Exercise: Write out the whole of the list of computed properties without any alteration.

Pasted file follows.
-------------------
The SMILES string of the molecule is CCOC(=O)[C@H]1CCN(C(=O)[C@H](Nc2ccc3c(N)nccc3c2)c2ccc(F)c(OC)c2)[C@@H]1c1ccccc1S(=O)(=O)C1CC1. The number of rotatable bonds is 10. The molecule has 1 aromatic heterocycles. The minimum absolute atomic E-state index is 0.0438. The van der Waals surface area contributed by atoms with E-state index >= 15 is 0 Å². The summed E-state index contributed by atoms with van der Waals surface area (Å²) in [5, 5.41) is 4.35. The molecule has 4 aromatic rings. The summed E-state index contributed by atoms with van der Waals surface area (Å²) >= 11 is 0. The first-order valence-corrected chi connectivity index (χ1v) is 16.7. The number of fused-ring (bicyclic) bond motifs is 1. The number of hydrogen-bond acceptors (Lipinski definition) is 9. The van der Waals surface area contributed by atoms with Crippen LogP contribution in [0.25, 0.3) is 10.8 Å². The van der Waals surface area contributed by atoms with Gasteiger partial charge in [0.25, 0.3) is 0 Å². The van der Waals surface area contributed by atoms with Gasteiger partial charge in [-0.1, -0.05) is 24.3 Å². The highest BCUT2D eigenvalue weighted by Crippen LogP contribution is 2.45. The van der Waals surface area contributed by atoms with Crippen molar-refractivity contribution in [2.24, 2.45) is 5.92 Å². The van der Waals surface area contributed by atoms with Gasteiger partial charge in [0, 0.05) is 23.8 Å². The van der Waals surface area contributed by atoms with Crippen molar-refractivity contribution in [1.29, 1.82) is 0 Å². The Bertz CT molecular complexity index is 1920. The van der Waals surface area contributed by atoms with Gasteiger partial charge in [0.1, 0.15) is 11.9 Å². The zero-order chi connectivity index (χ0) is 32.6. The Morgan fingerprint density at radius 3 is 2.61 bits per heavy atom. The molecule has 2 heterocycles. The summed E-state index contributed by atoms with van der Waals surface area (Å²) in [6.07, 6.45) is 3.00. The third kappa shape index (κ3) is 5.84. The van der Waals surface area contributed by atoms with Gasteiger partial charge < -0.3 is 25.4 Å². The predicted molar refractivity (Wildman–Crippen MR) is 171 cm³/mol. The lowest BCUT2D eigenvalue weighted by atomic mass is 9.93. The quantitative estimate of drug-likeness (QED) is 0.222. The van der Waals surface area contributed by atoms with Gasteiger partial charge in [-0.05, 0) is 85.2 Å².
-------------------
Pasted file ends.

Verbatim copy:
The SMILES string of the molecule is CCOC(=O)[C@H]1CCN(C(=O)[C@H](Nc2ccc3c(N)nccc3c2)c2ccc(F)c(OC)c2)[C@@H]1c1ccccc1S(=O)(=O)C1CC1. The number of rotatable bonds is 10. The molecule has 1 aromatic heterocycles. The minimum absolute atomic E-state index is 0.0438. The van der Waals surface area contributed by atoms with E-state index >= 15 is 0 Å². The summed E-state index contributed by atoms with van der Waals surface area (Å²) in [5, 5.41) is 4.35. The molecule has 4 aromatic rings. The summed E-state index contributed by atoms with van der Waals surface area (Å²) >= 11 is 0. The first-order valence-corrected chi connectivity index (χ1v) is 16.7. The number of fused-ring (bicyclic) bond motifs is 1. The number of hydrogen-bond acceptors (Lipinski definition) is 9. The van der Waals surface area contributed by atoms with Crippen LogP contribution in [0.25, 0.3) is 10.8 Å². The van der Waals surface area contributed by atoms with Gasteiger partial charge in [0.25, 0.3) is 0 Å². The van der Waals surface area contributed by atoms with Gasteiger partial charge in [-0.1, -0.05) is 24.3 Å². The highest BCUT2D eigenvalue weighted by Crippen LogP contribution is 2.45. The van der Waals surface area contributed by atoms with Crippen molar-refractivity contribution in [2.24, 2.45) is 5.92 Å². The van der Waals surface area contributed by atoms with Gasteiger partial charge in [0, 0.05) is 23.8 Å². The van der Waals surface area contributed by atoms with Crippen molar-refractivity contribution in [1.29, 1.82) is 0 Å². The Bertz CT molecular complexity index is 1920. The van der Waals surface area contributed by atoms with Gasteiger partial charge in [0.1, 0.15) is 11.9 Å². The zero-order chi connectivity index (χ0) is 32.6. The Morgan fingerprint density at radius 3 is 2.61 bits per heavy atom. The molecule has 2 heterocycles. The summed E-state index contributed by atoms with van der Waals surface area (Å²) in [6.07, 6.45) is 3.00. The third kappa shape index (κ3) is 5.84. The van der Waals surface area contributed by atoms with Gasteiger partial charge < -0.3 is 25.4 Å². The predicted molar refractivity (Wildman–Crippen MR) is 171 cm³/mol. The lowest BCUT2D eigenvalue weighted by atomic mass is 9.93. The quantitative estimate of drug-likeness (QED) is 0.222. The van der Waals surface area contributed by atoms with Gasteiger partial charge in [-0.05, 0) is 85.2 Å².